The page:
TEC-TV members win National Guard media contest
By Master Sgt. Greg Rudl , National Guard Bureau Public Affairs
/ Published March 16, 2010
ARLINGTON, Va. --
Three members of The I.G. Brown Air National Guard Training and Education Center's TEC-TV branch were announced as winners of the 2009 National Guard public affairs media contest, Mar. 11.
Master Sgt. Dave Barlow won first place in the video documentary category and second place in the field production category; Tech. Sgt Lee Hoover took first place in the news feature report category; and Tech. Sgt. Marcie Mascaro, won first place in the television news report category.
Judges waded through a record-setting number of entries in the National Guard's annual media contest this year, which included more than 700 print stories and about 140 broadcast packages.
The entries ranged from stories about the Guard's efforts to empower women in Iraq to a haunted officer's club in Michigan and came from units located around the country. They were written and produced here and by deployed troops in Iraq, Afghanistan and Kosovo.
The 50 or so categories in the Air and Army Guard contests included feature stories, television newscasts, stand-alone photos, commentaries and community relations plans.
In the print competition, Nebraska led the way for the Air Guard with 12 winners and North Dakota lead the Army Guard with eight, said Air Force Master Sgt. Greg Rudl, the contest administrator.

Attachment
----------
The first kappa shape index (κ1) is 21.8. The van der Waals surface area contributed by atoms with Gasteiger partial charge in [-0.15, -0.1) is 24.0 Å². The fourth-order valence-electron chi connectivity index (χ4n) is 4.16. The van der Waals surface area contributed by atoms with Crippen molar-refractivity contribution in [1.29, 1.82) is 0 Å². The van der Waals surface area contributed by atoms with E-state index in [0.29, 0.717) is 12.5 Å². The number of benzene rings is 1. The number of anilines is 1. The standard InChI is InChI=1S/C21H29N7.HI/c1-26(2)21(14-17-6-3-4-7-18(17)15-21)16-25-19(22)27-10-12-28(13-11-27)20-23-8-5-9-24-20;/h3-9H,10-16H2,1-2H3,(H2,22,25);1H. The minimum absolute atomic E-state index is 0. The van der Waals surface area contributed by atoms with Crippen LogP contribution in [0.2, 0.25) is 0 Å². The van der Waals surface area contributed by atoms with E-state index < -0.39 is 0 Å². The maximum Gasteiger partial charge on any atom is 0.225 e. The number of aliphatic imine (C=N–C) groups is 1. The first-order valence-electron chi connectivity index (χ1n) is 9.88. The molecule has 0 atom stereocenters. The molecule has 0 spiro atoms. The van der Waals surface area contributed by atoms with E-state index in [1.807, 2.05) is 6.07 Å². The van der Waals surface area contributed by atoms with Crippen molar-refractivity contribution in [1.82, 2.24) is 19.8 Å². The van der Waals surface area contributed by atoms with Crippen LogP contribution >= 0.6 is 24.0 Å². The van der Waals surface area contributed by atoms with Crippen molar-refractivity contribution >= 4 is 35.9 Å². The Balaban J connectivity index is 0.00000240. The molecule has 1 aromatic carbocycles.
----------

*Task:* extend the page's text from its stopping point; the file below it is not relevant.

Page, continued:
In the broadcast competition, Montana, Colorado and members of the Air National Guard's Training and Education Center, Tenn., were some of the multi-category winners for the Air Guard, said Army Master Sgt. Paul Mouilleseaux, the contest administrator.
For the Army Guard, the 34th Infantry Division's Red Bulls, the Illinois Joint Force Headquarters Public Affairs Office and California's 69th Public Affairs Detachment won multiple awards.
"The overall quality of entries was the best that I have seen in some time," he said.
One of the reasons for the increase in entries may have been the ease of information sharing in the digital age.
In previous years, entrants had to cut their story or photo from a magazine or newspaper, paste it to a board, box it up and mail it to the Guard Bureau for judging.
For the second year in row, Guardsmen submitted their best work over the internet using electronic forms.
Fifteen print judges sifted through 406 Army Guard entries and 290 Air Guard entries. Contest judges were picked for their experience in military and civilian journalism, public affairs and military history.
"I was amazed by how much the Guard does all over our country, and by the contributions they make in ways big and small," said Jeri Robinson, a public affairs specialist at the Internal Revenue Service who was a new judge this year, via email. "It was a humbling, yet proud, experience."
Print and broadcast winners were forwarded to the next level of competition--the Army's Keith L. Ware Contest and the Air Force Media Contest.
The Army National Guard was allowed to forward three entries in each category and the Air Guard was allowed one in each category.